Meet the 2022 Exchange grantee partnerships improving finhealth through access to public and private benefits. Learn More

Nonprofit-Fintech Exchange Grant Application Criteria

The Nonprofit-Fintech Exchange grant program aims to advance all types of partnerships, including those identified in the 2019 report: Cross-Sector Solutions: A Guide to Nonprofit-Fintech Partnerships. Examples include:

  • Fintech Distribution: A nonprofit integrates a fintech tool into its existing program to increase engagement and impact. Example: A workforce development organization offering a fintech savings tool designed for LMI workers.
  • Nonprofit Referral: A fintech integrates or refers customers to relevant nonprofit services. Example: A fintech serving LMI students partners with a nonprofit to offer financial coaching and career development resources.
  • Systems Enhancements: A nonprofit implements fintech systems or tools to enhance back-end systems or operational processes. Example: A fintech partners with a nonprofit to develop a system for delivering cash grants and other resources to communities facing job losses due to the COVID-19 pandemic. 
  • Insights and Design: A fintech engages a nonprofit to get design input into new products and features. Example: A college savings fintech partners with a nonprofit to design and test a new product for LMI youth.

Applicants who meet the grant application criteria and advance to the next round will be contacted for additional information about their application.

Key Criteria
Applications must have all partners identified and fully committed in order to be considered and should be willing to pilot or prototype new solutions, product design, or program enhancements that aim to improve financial health for low-income and underserved students and workers.

Key criteria include:

  • Responding to the COVID-19 pandemic/economic crisis: To help those most vulnerable, the Nonprofit-Fintech Exchange will be prioritizing partnerships and solutions that are helping workers and students navigate the current situation. That said, applications on all types of partnerships and solutions are welcomed and will also be considered.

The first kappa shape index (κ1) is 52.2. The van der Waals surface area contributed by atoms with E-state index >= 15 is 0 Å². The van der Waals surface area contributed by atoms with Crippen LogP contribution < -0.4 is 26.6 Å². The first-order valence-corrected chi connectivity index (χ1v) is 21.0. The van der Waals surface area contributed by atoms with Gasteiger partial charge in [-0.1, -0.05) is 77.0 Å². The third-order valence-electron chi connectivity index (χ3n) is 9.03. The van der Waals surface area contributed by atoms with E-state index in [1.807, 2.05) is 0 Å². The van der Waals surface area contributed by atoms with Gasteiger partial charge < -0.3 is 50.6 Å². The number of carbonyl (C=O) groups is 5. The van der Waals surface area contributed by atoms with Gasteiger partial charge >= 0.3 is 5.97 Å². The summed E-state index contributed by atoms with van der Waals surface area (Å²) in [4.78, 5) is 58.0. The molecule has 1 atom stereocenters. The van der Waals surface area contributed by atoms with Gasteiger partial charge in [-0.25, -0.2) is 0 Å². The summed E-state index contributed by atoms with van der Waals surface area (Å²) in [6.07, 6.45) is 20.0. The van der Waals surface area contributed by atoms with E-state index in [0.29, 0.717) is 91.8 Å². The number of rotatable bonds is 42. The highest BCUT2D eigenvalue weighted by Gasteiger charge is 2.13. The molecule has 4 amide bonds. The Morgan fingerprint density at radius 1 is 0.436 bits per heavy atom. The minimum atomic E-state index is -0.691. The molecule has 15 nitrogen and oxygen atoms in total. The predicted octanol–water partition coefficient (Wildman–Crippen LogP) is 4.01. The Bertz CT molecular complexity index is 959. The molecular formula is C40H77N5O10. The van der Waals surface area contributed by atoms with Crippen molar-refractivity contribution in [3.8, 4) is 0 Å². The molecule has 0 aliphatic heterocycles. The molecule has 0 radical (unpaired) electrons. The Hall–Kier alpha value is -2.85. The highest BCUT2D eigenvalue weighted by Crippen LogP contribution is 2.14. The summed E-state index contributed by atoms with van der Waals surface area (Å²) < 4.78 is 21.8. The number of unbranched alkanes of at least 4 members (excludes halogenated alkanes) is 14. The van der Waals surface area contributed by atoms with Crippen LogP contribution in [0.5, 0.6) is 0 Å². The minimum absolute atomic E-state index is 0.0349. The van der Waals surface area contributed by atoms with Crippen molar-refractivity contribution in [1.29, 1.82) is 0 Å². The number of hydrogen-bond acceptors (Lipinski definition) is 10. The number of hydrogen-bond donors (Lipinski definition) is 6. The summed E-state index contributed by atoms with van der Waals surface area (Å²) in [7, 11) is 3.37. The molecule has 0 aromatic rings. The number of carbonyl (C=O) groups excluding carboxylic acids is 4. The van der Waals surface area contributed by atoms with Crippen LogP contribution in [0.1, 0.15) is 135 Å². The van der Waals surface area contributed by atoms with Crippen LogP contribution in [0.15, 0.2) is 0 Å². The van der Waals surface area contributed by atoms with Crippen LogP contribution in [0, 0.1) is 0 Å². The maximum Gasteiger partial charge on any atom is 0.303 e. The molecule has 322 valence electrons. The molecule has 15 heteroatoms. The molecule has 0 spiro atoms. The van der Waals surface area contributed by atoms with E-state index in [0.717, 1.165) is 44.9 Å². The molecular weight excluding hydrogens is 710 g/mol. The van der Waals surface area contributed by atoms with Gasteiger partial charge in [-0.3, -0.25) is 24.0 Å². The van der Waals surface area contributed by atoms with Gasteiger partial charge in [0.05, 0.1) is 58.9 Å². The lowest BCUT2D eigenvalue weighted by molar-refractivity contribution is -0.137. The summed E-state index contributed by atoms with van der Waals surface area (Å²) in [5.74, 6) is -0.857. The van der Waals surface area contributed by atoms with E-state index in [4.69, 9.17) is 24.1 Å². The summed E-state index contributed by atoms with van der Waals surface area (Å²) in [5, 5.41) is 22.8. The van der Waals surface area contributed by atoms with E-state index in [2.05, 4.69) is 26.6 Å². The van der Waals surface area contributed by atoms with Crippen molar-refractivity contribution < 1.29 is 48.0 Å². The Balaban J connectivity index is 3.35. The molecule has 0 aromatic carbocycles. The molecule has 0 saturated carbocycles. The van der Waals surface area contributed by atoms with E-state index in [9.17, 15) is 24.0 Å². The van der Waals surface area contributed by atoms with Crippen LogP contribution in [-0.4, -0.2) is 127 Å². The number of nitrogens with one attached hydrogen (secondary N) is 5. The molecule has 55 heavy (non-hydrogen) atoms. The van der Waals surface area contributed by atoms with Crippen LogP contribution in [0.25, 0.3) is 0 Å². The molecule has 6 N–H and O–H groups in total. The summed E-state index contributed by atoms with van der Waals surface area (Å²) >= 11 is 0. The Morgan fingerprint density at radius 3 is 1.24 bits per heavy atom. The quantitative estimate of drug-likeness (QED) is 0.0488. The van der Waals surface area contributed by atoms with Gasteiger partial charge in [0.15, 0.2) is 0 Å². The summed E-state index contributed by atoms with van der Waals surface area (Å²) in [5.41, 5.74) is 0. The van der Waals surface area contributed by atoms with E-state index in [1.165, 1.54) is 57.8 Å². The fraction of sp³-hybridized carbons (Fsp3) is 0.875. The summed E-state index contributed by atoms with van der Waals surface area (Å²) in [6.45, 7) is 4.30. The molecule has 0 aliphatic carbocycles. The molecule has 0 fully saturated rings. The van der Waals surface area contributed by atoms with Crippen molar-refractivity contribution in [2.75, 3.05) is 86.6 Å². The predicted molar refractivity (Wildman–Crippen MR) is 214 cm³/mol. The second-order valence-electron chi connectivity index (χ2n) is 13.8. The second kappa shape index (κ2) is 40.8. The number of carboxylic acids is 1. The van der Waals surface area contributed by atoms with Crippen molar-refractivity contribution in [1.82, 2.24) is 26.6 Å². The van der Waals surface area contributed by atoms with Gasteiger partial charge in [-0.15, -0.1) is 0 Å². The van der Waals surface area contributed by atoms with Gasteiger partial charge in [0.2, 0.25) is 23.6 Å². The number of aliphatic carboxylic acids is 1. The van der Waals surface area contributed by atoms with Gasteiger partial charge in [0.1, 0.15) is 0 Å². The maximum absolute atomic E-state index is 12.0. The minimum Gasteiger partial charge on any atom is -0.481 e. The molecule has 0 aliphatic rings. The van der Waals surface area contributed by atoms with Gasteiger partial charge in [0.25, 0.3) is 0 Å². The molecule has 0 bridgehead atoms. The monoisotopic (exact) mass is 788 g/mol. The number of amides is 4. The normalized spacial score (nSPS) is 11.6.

• Impact potential: How specifically does the partnership stand to address financial health? Is it designed in ways that lend to strong chances for success?
  • Originality/Innovation: Does the partnership represent a new approach to nonprofit-fintech partnerships and/or addressing student and worker financial health?
  • Partner strength: What are the general strengths, capabilities of both partners and are they capable of fulfilling their roles in the partnership? How committed are they to working together during the grant period and beyond?
  • Focus on LMI and underserved communities: Does the partnership focus on LMI and underserved students and workers? How does the partnership leverage the unique capabilities and strengths of nonprofits to do so?

Grant Use Restrictions
Funds can be used to support both fintech and nonprofit activities with the following terms:

  • Majority of funding should go to the nonprofit partner
  • Limited use for travel
  • Any systems enhancements must be project-specific

The Financial Solution Lab’s Approach to Diversity, Equity and Inclusion

A key objective of the Financial Solutions Lab is to identify products and solutions that embrace, embody, and demonstrate diversity, equity and inclusion at all levels of the organization. This comes from a belief that organizations guided by these principles are the best equipped to deliver innovative and responsive products and services to low-to-moderate income populations in the United States.

The Financial Solutions Lab and its partners define Diversity, Inclusion, and Equity as follows:


Diversity is recognizing, acknowledging, appreciating, and bringing together individuals and groups with unique perspectives and differing backgrounds.

The Financial Solutions Lab is intentionally focused on innovative ideas that support populations facing acute and persistent financial health challenges, including (but not limited to) people of color, women, aging individuals, and individuals with disabilities.


Equity means that all individuals, regardless of age, race, color, religion, creed, sex, sexual orientation, gender identity, national origin, marital status, socioeconomic status, protected veteran status, or disability have equitable access to economic opportunity. In practice, this does not mean identical interventions. Rather, equity is about providing groups of people with customized supportive services that will enable them to thrive. Through these services, we aim to counteract unequal access to economic opportunity caused by historical and present day discriminatory systems and practices.


Inclusion is the conscious practice of creating an environment of involvement, and mutual respect–where we support and welcome a broad spectrum of ideas, backgrounds, identities and perspectives. Inclusion puts the concept of diversity into action and fosters a culture where individuals are given a voice and can bring their whole selves to every situation.

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